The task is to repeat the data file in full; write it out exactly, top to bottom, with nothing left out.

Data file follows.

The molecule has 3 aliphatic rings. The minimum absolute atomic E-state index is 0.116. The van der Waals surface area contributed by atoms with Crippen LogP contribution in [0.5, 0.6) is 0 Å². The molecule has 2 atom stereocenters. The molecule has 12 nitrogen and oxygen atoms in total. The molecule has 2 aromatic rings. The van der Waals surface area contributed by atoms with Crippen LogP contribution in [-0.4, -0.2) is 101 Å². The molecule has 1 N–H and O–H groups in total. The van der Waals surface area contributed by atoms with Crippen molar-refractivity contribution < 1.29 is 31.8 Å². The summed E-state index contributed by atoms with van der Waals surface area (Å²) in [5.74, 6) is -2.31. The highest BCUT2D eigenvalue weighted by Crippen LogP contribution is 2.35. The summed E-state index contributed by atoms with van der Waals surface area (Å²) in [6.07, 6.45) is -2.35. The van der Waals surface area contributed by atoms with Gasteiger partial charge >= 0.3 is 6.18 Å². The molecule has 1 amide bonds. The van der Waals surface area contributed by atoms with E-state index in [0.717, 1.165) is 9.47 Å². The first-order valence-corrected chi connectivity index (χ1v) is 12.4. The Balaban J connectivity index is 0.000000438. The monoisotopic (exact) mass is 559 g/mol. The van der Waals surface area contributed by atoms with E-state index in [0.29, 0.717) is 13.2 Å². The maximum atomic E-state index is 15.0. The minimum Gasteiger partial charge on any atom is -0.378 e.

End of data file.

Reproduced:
The molecule has 3 aliphatic rings. The minimum absolute atomic E-state index is 0.116. The van der Waals surface area contributed by atoms with Crippen LogP contribution in [0.5, 0.6) is 0 Å². The molecule has 2 atom stereocenters. The molecule has 12 nitrogen and oxygen atoms in total. The molecule has 2 aromatic rings. The van der Waals surface area contributed by atoms with Crippen LogP contribution in [-0.4, -0.2) is 101 Å². The molecule has 1 N–H and O–H groups in total. The van der Waals surface area contributed by atoms with Crippen molar-refractivity contribution < 1.29 is 31.8 Å². The summed E-state index contributed by atoms with van der Waals surface area (Å²) in [5.74, 6) is -2.31. The highest BCUT2D eigenvalue weighted by Crippen LogP contribution is 2.35. The summed E-state index contributed by atoms with van der Waals surface area (Å²) in [6.07, 6.45) is -2.35. The van der Waals surface area contributed by atoms with Gasteiger partial charge >= 0.3 is 6.18 Å². The molecule has 1 amide bonds. The van der Waals surface area contributed by atoms with E-state index in [0.717, 1.165) is 9.47 Å². The first-order valence-corrected chi connectivity index (χ1v) is 12.4. The Balaban J connectivity index is 0.000000438. The monoisotopic (exact) mass is 559 g/mol. The van der Waals surface area contributed by atoms with E-state index in [0.29, 0.717) is 13.2 Å². The maximum atomic E-state index is 15.0. The minimum Gasteiger partial charge on any atom is -0.378 e.